The use of animal products in winemaking is notably ancient. Ox blood and egg whites in particular have a long history, where these products and other proteins have long been used for clarification and stablisation in a process known as ‘fining’.
Fining is used for a whole smorgasbord of things – including removing haze in white wines, moderating harsh tannins in red, and even removing pinking in Pinot Gris. The way it works is that the proteins bind to particles in the wine and then drop out, harmlessly, to the bottom of your tank/barrel, leaving behind a clearer/brighter/less tannic wine.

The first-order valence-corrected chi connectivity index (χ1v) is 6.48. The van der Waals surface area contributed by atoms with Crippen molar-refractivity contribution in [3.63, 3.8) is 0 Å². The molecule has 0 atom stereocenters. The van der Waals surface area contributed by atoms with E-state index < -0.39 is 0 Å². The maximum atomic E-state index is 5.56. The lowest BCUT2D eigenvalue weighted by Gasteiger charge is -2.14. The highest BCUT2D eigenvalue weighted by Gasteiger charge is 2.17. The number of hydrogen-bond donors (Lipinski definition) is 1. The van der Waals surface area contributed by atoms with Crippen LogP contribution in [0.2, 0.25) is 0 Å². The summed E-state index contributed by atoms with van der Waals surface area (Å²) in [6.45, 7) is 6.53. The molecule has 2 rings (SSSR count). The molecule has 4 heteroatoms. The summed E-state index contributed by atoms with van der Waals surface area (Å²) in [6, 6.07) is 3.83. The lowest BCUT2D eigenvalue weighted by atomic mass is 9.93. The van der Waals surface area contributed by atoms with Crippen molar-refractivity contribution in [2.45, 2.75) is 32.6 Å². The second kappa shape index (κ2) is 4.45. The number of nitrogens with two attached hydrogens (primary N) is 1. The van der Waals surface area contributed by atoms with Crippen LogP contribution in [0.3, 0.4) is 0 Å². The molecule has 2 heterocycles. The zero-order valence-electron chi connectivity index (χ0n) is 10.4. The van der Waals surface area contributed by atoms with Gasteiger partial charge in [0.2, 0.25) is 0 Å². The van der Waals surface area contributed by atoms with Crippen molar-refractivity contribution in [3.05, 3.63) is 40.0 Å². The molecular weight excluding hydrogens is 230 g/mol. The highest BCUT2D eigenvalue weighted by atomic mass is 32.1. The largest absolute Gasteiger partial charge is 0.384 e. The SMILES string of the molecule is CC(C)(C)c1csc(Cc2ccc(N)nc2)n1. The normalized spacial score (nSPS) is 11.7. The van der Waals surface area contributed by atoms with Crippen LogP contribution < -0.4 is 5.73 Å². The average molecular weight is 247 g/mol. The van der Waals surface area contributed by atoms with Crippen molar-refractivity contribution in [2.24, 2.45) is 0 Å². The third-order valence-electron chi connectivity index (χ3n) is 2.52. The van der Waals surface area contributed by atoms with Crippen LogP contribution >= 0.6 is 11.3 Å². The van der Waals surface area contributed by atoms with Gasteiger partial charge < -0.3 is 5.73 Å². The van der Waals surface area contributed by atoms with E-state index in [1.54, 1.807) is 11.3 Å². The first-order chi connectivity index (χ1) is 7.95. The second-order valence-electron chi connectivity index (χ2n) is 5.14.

The animal substances used are broad too, including casein (derived from milk) to albumin (egg whites), gelatin and isinglass (from fish swim bladders). It’s not just weird animal body parts either – other finings products include plastic polymers (like PVPP) and bentonite (which is a fine clay), although the animal proteins remain popular as they’re cheap.
Of course, many wines could be classed as vegan as they’re not fined – especially reds which spend a long time in barrel, as undesirable tannins (and more) tend to fall out of solution over time anyway. Moreso, the actual amount of fining agents left behind in wine is almost undetectable, but given that egg and fish products in particular are considered allergens, many need to be listed on labels (which only heightens awareness).